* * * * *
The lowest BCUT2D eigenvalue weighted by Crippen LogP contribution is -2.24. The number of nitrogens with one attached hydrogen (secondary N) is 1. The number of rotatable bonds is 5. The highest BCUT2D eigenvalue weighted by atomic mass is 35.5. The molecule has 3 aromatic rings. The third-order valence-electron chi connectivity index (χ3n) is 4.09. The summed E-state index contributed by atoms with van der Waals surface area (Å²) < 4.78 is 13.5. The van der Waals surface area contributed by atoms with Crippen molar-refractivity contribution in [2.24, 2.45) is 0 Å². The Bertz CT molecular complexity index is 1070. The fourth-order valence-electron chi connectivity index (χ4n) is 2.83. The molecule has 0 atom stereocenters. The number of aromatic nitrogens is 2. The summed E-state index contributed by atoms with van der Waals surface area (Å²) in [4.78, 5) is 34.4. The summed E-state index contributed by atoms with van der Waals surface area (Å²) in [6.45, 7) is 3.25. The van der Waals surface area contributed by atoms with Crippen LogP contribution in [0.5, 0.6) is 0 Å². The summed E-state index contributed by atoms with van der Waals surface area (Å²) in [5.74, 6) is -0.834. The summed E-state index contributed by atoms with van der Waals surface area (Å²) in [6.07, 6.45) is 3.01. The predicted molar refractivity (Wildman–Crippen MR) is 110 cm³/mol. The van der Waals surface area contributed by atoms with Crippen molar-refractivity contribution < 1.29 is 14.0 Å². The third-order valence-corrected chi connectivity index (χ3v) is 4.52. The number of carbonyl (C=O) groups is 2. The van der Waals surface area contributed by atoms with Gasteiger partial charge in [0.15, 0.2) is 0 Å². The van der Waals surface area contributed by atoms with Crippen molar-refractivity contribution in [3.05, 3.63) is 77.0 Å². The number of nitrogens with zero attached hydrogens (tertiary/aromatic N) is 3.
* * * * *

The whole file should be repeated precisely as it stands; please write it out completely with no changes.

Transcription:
The lowest BCUT2D eigenvalue weighted by Crippen LogP contribution is -2.24. The number of nitrogens with one attached hydrogen (secondary N) is 1. The number of rotatable bonds is 5. The highest BCUT2D eigenvalue weighted by atomic mass is 35.5. The molecule has 3 aromatic rings. The third-order valence-electron chi connectivity index (χ3n) is 4.09. The summed E-state index contributed by atoms with van der Waals surface area (Å²) < 4.78 is 13.5. The van der Waals surface area contributed by atoms with Crippen molar-refractivity contribution in [2.24, 2.45) is 0 Å². The Bertz CT molecular complexity index is 1070. The fourth-order valence-electron chi connectivity index (χ4n) is 2.83. The molecule has 0 atom stereocenters. The number of aromatic nitrogens is 2. The summed E-state index contributed by atoms with van der Waals surface area (Å²) in [4.78, 5) is 34.4. The summed E-state index contributed by atoms with van der Waals surface area (Å²) in [6.45, 7) is 3.25. The van der Waals surface area contributed by atoms with Crippen LogP contribution in [0.5, 0.6) is 0 Å². The summed E-state index contributed by atoms with van der Waals surface area (Å²) in [5.74, 6) is -0.834. The summed E-state index contributed by atoms with van der Waals surface area (Å²) in [6.07, 6.45) is 3.01. The predicted molar refractivity (Wildman–Crippen MR) is 110 cm³/mol. The van der Waals surface area contributed by atoms with Crippen molar-refractivity contribution < 1.29 is 14.0 Å². The third-order valence-corrected chi connectivity index (χ3v) is 4.52. The number of carbonyl (C=O) groups is 2. The van der Waals surface area contributed by atoms with Gasteiger partial charge in [0.15, 0.2) is 0 Å². The van der Waals surface area contributed by atoms with Crippen molar-refractivity contribution in [3.05, 3.63) is 77.0 Å². The number of nitrogens with zero attached hydrogens (tertiary/aromatic N) is 3.